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Old 07-29-2012, 11:38 PM   #1
mattd017
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Jul 2012
Houston, TX
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I just brewed a batch of beer (an ESB), and although I'm not new, it's only my 8th batch. I used BeerSmith 2.0 to craft the recipe, it was partial mash, and I used Wyeast Northwest Ale (1332) to ferment it. I siphoned it into my carboy 24 hours ago and there is no activity at all. I pitched after starting the yeast 4 hours earlier into 80 degree wort. I have it in a bucket with frozen water bottles to keep it between 63-70 degrees. The yeast package was slightly swollen, but nowhere near as swollen as any other time I've let it sit for 4 hours. It wasn't old, the date said manufactured May 20, 2012. Should I pitch more yeast? Has anyone else had a problem with a slow start with this yeast? The OG was 1.054 (.002 lower than I was shooting for), and I used Wyeast nutrients as well.
Thanks,
Matt

 
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Old 07-29-2012, 11:56 PM   #2
Monkfish
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Mar 2012
New England
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Quote:
Originally Posted by mattd017 View Post
I just brewed a batch of beer (an ESB), and although I'm not new, it's only my 8th batch. I used BeerSmith 2.0 to craft the recipe, it was partial mash, and I used Wyeast Northwest Ale (1332) to ferment it. I siphoned it into my carboy 24 hours ago and there is no activity at all. I pitched after starting the yeast 4 hours earlier into 80 degree wort. I have it in a bucket with frozen water bottles to keep it between 63-70 degrees. The yeast package was slightly swollen, but nowhere near as swollen as any other time I've let it sit for 4 hours. It wasn't old, the date said manufactured May 20, 2012. Should I pitch more yeast? Has anyone else had a problem with a slow start with this yeast? The OG was 1.054 (.002 lower than I was shooting for), and I used Wyeast nutrients as well.
Thanks,
Matt

I'm not sure if this would be a major factor re: fermentation starting time, (I'm new to HB as well) but did you aerate at all?

 
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Old 07-30-2012, 12:11 AM   #3
Uziyahu
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Mar 2012
Chicago, IL
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It sounds like you pitched the yeast 24 hours ago. Then, you have at least another day before you should start worrying. Every book and piece of advice I've heard says that fermentation can lag as much as 72 hours after pitching. Give it a few days. Then, if it doesn't start up, you can worry about it.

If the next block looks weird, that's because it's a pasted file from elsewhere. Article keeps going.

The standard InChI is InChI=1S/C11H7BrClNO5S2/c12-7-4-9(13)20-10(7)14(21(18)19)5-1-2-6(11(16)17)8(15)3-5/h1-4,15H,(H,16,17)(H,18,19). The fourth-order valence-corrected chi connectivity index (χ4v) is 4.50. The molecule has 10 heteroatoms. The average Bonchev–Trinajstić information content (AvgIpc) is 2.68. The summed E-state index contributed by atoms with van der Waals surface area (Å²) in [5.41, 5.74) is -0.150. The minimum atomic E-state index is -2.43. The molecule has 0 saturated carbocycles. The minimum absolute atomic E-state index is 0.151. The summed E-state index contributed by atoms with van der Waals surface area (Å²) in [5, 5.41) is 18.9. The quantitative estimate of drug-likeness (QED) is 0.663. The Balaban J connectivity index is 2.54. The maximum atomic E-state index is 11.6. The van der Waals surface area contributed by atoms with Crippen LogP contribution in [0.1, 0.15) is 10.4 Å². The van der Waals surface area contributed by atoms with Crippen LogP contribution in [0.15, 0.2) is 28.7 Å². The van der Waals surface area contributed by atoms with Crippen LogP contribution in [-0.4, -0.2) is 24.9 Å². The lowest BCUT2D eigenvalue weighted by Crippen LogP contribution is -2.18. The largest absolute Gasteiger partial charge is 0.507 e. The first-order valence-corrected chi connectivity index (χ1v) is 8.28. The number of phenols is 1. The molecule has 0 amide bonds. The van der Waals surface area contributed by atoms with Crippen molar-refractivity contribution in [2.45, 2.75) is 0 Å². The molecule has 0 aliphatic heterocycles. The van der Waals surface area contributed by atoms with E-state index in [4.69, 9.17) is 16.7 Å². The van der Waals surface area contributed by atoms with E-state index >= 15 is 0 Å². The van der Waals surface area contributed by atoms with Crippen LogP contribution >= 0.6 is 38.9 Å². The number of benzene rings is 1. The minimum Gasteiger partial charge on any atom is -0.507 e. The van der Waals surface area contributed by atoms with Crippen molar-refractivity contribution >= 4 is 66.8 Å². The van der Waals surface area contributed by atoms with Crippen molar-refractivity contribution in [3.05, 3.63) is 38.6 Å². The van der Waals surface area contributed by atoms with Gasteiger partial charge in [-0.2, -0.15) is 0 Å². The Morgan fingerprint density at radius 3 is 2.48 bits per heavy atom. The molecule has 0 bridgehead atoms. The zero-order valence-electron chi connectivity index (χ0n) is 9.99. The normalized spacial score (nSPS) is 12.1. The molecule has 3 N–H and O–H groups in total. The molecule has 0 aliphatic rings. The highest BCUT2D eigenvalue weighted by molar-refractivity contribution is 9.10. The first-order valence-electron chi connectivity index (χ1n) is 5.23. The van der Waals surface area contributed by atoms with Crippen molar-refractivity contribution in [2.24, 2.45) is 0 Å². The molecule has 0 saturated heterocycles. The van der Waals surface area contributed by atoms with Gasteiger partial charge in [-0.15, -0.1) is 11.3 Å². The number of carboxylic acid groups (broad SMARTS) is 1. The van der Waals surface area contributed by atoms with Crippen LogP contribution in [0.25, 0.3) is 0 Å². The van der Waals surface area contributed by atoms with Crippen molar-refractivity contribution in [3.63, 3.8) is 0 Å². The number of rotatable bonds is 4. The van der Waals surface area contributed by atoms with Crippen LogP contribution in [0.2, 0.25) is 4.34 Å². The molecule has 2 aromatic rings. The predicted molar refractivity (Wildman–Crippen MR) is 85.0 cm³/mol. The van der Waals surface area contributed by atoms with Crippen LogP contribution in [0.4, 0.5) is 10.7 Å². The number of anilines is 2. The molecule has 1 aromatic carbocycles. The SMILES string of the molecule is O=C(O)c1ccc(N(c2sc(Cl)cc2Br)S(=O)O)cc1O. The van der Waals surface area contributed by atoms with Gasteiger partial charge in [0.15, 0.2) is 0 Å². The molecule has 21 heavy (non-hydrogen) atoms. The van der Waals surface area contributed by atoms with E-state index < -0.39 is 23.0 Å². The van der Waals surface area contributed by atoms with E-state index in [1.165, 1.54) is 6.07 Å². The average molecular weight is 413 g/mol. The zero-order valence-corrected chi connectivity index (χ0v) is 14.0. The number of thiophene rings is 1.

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Old 07-30-2012, 05:30 AM   #4
CUBrewing
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Mar 2012
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Did u make starter? wait 72 hours then try taking hydrometer reading. If the gravity is dropping your good. If it hasn't changed pitch more yeast. I had a blonde ale show no bubbles in the airlock for two weeks of fermentation but the gravity dropped down to 1.007 and the beer turned out great. So I wouldn't sweat it.

 
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Old 08-06-2012, 12:53 PM   #5
mattd017
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Jul 2012
Houston, TX
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Update:
After 60 hours (2.5 days) I made a yeast starter with WLP002 (they didn't have the same yeast at the LHBS and this is an ESB after all) and pitched it after there was no activity (determined by gravity readings) roughly 3.25 days (18 hours after starting the yeast). It started!
It's gravity is still slowly dropping (reading every 48 hrs). With WLP002's flocculation being so high, I'm probably not going to rack it. But when I bottle it in about a week, should I rouse some of the yeast? Or will there be enough suspended to carbonate the bottles? I've never used a yeast with this high flocculation, so I have no clue.
Thanks!

 
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Old 08-06-2012, 01:14 PM   #6
KISS Brew
 
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Jan 2011
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Quote:
Originally Posted by mattd017 View Post
But when I bottle it in about a week, should I rouse some of the yeast? Or will there be enough suspended to carbonate the bottles?
I've always had enough yeast suspended to carbonate my bottles, even after cold crashing or when using high flocculating yeast. Unless you're filtering the yeast out, you can't help but have enough.
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